A new bi-monthly magazine backed by Paul Vigay and set to fill in the gap left by comatose Qercus is taking on subscriptions. RISC OS Now editor and trainee secondary school maths teacher Louie Smith said she hopes to get the presses rolling by September 29, and the completed magazines ready to be posted by October 9.

She said: "At the moment, I do have some great content varying from very basic stuff to more high-brow reading. This magazine will not work unless people are prepared to tell me what they want and support it. I don't want the violins, but I will be working full time as a teacher, reading for my PGCE degree, and producing this magazine, so I need positive and constructive criticism."

For more information, click here or read this, but ignore the bit about the cheque guarantee numbers. Meanwhile, ARM Club committee member Dave Ruck has called for John Cartmell to be banned from future RISC OS shows as he has been mysteriously unable to publish a single Qercus issue since around this time last year.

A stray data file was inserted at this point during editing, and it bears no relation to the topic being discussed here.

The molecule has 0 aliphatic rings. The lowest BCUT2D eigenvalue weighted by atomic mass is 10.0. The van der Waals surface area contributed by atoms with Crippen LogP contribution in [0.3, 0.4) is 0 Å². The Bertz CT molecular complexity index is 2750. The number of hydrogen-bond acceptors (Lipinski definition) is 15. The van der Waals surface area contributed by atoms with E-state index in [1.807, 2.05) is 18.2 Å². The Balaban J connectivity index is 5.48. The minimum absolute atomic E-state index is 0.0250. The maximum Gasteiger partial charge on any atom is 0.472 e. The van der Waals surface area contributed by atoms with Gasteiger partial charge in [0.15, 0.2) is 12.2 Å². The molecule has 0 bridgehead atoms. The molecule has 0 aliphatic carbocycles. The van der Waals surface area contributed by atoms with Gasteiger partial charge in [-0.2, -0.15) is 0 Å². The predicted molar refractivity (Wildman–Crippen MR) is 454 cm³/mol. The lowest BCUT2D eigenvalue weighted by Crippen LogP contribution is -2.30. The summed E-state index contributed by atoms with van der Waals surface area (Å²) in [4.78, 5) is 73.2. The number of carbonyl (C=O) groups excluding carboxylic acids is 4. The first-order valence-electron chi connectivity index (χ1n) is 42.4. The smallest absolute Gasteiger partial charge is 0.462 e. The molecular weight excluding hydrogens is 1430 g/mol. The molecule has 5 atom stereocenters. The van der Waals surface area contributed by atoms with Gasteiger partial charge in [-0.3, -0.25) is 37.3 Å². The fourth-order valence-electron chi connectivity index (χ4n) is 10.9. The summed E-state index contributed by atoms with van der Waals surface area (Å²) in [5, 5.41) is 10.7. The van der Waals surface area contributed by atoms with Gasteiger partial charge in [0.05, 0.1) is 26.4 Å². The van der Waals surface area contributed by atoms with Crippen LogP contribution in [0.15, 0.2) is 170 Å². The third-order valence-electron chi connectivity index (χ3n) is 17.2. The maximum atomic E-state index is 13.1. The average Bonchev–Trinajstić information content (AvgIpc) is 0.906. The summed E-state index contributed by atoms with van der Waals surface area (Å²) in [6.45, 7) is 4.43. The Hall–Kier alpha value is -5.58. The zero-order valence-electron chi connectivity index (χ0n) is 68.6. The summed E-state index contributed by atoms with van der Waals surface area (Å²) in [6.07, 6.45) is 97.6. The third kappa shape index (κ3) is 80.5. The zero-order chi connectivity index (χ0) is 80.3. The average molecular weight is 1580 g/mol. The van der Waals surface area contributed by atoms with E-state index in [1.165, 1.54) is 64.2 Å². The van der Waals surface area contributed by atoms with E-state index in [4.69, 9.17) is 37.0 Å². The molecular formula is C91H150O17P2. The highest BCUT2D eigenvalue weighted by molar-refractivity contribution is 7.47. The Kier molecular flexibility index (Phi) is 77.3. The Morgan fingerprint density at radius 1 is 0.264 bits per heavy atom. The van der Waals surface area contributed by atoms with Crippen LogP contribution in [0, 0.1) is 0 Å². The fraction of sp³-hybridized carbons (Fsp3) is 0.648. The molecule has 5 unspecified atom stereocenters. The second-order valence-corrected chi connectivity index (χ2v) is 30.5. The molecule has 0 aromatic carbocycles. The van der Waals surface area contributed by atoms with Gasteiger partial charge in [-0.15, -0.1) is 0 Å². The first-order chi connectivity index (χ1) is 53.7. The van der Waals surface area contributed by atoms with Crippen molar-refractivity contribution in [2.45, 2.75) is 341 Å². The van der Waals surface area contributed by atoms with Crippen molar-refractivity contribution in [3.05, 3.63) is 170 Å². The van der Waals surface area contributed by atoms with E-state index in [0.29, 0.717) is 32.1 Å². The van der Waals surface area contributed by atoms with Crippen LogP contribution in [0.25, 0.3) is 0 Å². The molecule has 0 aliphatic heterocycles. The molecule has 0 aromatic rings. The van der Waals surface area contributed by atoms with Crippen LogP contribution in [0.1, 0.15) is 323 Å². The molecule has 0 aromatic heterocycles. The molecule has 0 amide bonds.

Show newsSouth west show wastes no time
Next year's RISC OS show in the south west of England is set to take place on Saturday, February 24. Forward thinking organiser John Stonier said the event is booked for the usual venue of the Webbington Hotel, north Somerset.

He added: "Hopefully, most of the main RISC OS companies will be there, mixed with hobbyists, groups, and the usual games and charity stands. The theatre presentations will offer an opportunity to expand your knowledge and keep abreast of RISC OS developments.Please support the show once again and show us that the RISCOS scene is very much alive."

Nostalgia trip a day keeps the doctor away